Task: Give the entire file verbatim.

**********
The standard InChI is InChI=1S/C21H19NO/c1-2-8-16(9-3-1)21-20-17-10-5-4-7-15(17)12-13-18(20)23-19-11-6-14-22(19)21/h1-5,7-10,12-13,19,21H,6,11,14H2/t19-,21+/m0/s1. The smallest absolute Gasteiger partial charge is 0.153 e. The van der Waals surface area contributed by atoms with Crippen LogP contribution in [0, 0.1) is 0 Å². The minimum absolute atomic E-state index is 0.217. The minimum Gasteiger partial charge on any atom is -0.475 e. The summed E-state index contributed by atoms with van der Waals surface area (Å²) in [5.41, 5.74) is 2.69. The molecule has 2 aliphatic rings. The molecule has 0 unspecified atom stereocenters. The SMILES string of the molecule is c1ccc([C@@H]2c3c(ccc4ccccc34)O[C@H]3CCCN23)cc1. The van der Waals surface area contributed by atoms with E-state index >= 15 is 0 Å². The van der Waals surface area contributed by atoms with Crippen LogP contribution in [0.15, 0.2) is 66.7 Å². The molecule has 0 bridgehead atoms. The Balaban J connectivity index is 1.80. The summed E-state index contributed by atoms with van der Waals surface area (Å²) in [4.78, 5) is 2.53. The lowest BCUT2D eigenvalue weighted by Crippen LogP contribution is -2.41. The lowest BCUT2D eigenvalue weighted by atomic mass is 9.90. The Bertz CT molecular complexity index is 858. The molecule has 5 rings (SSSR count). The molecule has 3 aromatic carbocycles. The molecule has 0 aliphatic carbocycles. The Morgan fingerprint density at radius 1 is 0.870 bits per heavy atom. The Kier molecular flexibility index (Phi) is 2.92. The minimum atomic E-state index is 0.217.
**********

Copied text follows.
The standard InChI is InChI=1S/C21H19NO/c1-2-8-16(9-3-1)21-20-17-10-5-4-7-15(17)12-13-18(20)23-19-11-6-14-22(19)21/h1-5,7-10,12-13,19,21H,6,11,14H2/t19-,21+/m0/s1. The smallest absolute Gasteiger partial charge is 0.153 e. The van der Waals surface area contributed by atoms with Crippen LogP contribution in [0, 0.1) is 0 Å². The minimum absolute atomic E-state index is 0.217. The minimum Gasteiger partial charge on any atom is -0.475 e. The summed E-state index contributed by atoms with van der Waals surface area (Å²) in [5.41, 5.74) is 2.69. The molecule has 2 aliphatic rings. The molecule has 0 unspecified atom stereocenters. The SMILES string of the molecule is c1ccc([C@@H]2c3c(ccc4ccccc34)O[C@H]3CCCN23)cc1. The van der Waals surface area contributed by atoms with E-state index >= 15 is 0 Å². The van der Waals surface area contributed by atoms with Crippen LogP contribution in [0.15, 0.2) is 66.7 Å². The molecule has 0 bridgehead atoms. The Balaban J connectivity index is 1.80. The summed E-state index contributed by atoms with van der Waals surface area (Å²) in [4.78, 5) is 2.53. The lowest BCUT2D eigenvalue weighted by Crippen LogP contribution is -2.41. The lowest BCUT2D eigenvalue weighted by atomic mass is 9.90. The Bertz CT molecular complexity index is 858. The molecule has 5 rings (SSSR count). The molecule has 3 aromatic carbocycles. The molecule has 0 aliphatic carbocycles. The Morgan fingerprint density at radius 1 is 0.870 bits per heavy atom. The Kier molecular flexibility index (Phi) is 2.92. The minimum atomic E-state index is 0.217.